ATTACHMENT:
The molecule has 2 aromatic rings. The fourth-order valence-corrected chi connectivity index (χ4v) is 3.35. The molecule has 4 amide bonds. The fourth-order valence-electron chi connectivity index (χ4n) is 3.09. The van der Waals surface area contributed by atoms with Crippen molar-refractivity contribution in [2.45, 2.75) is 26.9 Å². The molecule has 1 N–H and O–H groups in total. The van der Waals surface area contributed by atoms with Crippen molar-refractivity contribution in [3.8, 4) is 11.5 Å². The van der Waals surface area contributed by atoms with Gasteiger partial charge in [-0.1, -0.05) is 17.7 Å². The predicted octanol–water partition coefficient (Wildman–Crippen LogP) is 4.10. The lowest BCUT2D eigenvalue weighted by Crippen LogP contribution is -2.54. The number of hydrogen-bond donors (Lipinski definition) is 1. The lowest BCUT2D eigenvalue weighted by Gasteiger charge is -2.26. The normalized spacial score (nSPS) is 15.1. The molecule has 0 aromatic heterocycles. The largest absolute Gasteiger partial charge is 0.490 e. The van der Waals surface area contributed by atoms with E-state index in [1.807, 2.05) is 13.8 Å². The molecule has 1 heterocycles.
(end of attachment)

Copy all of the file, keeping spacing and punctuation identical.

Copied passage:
The molecule has 2 aromatic rings. The fourth-order valence-corrected chi connectivity index (χ4v) is 3.35. The molecule has 4 amide bonds. The fourth-order valence-electron chi connectivity index (χ4n) is 3.09. The van der Waals surface area contributed by atoms with Crippen molar-refractivity contribution in [2.45, 2.75) is 26.9 Å². The molecule has 1 N–H and O–H groups in total. The van der Waals surface area contributed by atoms with Crippen molar-refractivity contribution in [3.8, 4) is 11.5 Å². The van der Waals surface area contributed by atoms with Gasteiger partial charge in [-0.1, -0.05) is 17.7 Å². The predicted octanol–water partition coefficient (Wildman–Crippen LogP) is 4.10. The lowest BCUT2D eigenvalue weighted by Crippen LogP contribution is -2.54. The number of hydrogen-bond donors (Lipinski definition) is 1. The lowest BCUT2D eigenvalue weighted by Gasteiger charge is -2.26. The normalized spacial score (nSPS) is 15.1. The molecule has 0 aromatic heterocycles. The largest absolute Gasteiger partial charge is 0.490 e. The van der Waals surface area contributed by atoms with E-state index in [1.807, 2.05) is 13.8 Å². The molecule has 1 heterocycles.